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United Arab Emirates: Newsline
UAE: Bringing education closer to the reality of young Arab girls
Faced with increasing consensus on the need for profound reforms in the social and economic domains, several Arab countries have witnessed positive advancement of women's issues, especially in terms of human rights and participation. Yet, with nearly half of the region's women remaining unable to read or write, girls' education transcends the status of a developmental priority to become a survival imperative.
Luckily, the substance of this week's debates rises above the traditional conference sessions and goodwill declarations. This time, all the event's sponsors are to identify areas of collaboration with media professionals in the region. A revolution in the concept of meetings, technical experts from guest organizations are requested to lecture less and listen closer to media-driven ideas and initiatives on the ground to promote girls' education, which have proven to work both in principle and practice.
Media stories and anecdotes are filling the room as evidence is shared of UNICEF-supported initiatives including community schools for quality education in Upper Egypt; the grille école de qualité, reaching some 300 school councils in Morocco and involving parents and teachers in the review of curricula and issues of child protection, and the journalist clubs promoting quality of education and adequate water and sanitation facilities for girls in Yemen.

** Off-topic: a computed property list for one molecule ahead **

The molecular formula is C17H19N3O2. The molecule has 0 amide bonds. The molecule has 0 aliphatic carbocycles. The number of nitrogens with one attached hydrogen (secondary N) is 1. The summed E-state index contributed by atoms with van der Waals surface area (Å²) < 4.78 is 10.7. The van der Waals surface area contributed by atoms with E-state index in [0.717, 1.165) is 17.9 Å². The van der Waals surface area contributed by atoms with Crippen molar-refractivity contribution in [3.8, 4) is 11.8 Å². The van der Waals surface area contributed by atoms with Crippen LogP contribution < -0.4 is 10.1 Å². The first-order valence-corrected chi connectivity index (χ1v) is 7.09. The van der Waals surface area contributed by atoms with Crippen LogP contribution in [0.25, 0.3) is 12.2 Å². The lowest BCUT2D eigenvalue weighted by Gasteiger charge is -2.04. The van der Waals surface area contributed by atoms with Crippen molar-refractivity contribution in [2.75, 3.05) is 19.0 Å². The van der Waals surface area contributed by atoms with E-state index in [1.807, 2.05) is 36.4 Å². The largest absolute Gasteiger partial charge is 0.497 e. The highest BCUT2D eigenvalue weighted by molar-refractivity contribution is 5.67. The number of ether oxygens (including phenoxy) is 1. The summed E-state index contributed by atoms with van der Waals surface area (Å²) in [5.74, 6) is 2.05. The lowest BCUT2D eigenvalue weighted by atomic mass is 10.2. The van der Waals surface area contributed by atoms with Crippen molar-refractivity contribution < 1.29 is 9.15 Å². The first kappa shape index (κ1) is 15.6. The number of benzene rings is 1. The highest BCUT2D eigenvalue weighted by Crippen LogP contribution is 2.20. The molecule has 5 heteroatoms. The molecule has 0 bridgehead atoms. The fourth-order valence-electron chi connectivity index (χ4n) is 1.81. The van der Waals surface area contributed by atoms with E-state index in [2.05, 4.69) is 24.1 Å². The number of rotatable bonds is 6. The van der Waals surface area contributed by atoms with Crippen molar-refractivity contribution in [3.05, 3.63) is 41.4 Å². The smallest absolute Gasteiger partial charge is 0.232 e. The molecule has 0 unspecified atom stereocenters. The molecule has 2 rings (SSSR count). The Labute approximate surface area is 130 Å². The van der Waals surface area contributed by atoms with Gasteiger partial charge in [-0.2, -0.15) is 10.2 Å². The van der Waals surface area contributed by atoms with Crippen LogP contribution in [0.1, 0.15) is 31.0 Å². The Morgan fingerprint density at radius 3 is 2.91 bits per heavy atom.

Examples already abound of media projects supporting girls' education in the region:
• The BBC World Service Trust, through creative storytelling and media workshops held with UNICEF support in four countries (Egypt, Saudi Arabia, Syria and Yemen) launched the "My Life" project. This involved the participation of young girls and women from different social backgrounds, encouraging them to voice their personal dreams for the future.
• Similarly, the BBC Arabic – UNICEF radio series Madrassa Li'l Banat (A school for girls) presents a set of success stories of Arab girls' commitment to education despite tradition and circumstance.
• Also an effect of liaison with UNICEF, the Al Jazeera news network this year produced and aired a number of TV spots with compelling images and a clear focus on child rights and MDGs.
Still very often, bringing girls into school and keeping them from forsaking their education opportunities has failed to recognize the potential of media partners as amplifiers of girls' concerns and expectations in terms of their schooling. Hopes are that action resulting from this forum will rectify that omission and help create sustainable media partnerships to promote equality and support girls in their effort to progress and excel.